Today’s Google Doodle shines a light on one of the seminal figures in film history: Sergei Eisenstein, whose career is most commonly boiled down in World Cinema 101 classes as being the pioneer behind the Soviet Union’s use of montage in propaganda movies following the October Revolution. Eisenstein, who would have turned 120 years old today, was a true believer in the Bolshevik Revolution — and only 20 years old when he left his architecture and engineering studies to join Vladimir Lenin’s Red Army. Just seven years later he would become the genius young filmmaker and theorist behind Soviet montage, creating historical propaganda films that promoted the tenets of Communism and celebrate the Revolution in films like “Strike,” “October,” and, most famously, “Battleship Potemkin.”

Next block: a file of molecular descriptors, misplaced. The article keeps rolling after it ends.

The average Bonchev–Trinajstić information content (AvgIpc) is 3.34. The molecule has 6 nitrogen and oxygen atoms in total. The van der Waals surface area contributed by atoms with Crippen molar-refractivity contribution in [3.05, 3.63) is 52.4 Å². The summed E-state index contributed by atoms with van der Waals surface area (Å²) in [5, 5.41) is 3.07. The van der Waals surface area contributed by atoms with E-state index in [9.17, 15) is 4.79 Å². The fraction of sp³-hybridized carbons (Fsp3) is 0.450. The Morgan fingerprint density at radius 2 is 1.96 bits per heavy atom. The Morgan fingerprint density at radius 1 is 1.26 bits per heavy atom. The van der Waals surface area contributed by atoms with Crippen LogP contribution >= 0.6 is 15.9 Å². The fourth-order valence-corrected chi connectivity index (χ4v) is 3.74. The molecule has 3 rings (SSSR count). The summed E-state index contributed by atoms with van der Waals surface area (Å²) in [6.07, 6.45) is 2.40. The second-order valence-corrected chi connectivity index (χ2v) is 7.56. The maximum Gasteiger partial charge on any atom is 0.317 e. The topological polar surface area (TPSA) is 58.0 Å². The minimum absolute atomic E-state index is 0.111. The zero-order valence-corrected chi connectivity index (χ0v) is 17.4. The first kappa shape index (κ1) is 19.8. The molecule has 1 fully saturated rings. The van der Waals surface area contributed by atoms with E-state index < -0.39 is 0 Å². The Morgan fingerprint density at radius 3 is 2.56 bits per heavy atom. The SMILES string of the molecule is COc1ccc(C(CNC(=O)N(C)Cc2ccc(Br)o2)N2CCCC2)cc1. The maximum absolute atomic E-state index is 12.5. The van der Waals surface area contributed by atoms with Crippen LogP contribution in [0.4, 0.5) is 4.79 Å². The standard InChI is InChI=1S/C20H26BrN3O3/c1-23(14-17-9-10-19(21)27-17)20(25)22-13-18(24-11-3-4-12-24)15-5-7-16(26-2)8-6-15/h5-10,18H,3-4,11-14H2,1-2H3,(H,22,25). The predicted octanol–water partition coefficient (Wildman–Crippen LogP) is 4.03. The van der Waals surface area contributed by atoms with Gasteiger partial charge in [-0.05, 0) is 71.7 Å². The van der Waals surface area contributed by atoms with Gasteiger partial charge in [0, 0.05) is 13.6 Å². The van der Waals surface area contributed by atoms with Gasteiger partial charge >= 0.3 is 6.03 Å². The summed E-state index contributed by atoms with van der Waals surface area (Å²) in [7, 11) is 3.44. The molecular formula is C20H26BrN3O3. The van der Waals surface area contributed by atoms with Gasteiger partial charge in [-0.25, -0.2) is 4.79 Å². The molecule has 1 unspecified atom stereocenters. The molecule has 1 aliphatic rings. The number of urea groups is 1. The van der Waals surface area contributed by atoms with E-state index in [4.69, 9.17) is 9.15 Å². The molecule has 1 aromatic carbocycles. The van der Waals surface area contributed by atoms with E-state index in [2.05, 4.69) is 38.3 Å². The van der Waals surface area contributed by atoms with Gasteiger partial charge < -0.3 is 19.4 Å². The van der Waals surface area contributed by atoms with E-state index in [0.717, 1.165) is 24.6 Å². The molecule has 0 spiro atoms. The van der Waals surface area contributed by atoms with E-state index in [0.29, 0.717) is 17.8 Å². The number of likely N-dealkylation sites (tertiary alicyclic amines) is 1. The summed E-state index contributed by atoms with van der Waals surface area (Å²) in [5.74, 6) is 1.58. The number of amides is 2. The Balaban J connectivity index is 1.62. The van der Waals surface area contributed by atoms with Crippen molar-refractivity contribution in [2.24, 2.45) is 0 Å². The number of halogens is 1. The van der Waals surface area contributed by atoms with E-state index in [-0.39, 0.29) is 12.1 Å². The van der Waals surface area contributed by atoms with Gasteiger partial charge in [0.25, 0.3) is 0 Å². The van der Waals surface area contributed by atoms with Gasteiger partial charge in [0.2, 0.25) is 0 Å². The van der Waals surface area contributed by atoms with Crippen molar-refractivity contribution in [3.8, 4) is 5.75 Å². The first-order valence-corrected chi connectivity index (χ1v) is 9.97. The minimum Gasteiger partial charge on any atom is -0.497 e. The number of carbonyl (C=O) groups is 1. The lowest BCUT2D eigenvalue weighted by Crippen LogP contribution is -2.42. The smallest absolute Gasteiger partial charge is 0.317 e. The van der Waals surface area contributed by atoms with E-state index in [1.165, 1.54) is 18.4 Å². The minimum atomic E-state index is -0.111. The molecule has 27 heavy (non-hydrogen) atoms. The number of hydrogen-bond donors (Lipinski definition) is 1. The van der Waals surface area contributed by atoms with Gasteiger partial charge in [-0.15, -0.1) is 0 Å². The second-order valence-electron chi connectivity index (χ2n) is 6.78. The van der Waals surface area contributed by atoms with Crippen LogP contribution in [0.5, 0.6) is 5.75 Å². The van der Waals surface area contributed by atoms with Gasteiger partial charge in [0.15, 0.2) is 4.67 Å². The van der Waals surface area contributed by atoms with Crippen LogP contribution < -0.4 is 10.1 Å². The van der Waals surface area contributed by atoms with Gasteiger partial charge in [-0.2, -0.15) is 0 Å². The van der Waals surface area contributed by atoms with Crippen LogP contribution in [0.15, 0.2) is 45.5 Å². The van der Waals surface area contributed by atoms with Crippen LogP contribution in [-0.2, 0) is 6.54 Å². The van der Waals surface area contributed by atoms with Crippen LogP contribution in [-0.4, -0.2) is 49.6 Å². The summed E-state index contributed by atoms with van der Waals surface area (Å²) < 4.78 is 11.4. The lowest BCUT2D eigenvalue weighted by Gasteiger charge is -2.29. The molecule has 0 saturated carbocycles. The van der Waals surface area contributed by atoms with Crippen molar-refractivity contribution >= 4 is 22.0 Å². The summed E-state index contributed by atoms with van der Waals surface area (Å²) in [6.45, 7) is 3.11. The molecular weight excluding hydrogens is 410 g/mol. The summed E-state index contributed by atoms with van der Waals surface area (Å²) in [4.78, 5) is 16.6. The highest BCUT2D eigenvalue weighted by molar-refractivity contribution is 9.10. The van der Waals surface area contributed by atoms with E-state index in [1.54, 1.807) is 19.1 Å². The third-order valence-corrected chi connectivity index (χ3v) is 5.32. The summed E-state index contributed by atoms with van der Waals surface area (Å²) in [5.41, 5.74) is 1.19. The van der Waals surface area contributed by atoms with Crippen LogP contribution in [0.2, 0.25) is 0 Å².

From the beginning of film history, there had been exploration of how the new medium’s unique ability to cut through space with the edit could be used to control and shape the viewer’s point of view. What Eisenstein and fellow theorist/instructor Lev Kuleshov explored was how editing, or montage, was the essence of cinema, the power of which had only been scratched in the first 20 years of film. Using nonprofessional actors and re-staging historical events, Eisenstein put these theories of how montage could be used to manipulate the audience’s emotions into practice in films like “Battleship Potemkin,” which shaped historical events to show how workers and common man righteously seized power in films designed to serve as communist propaganda.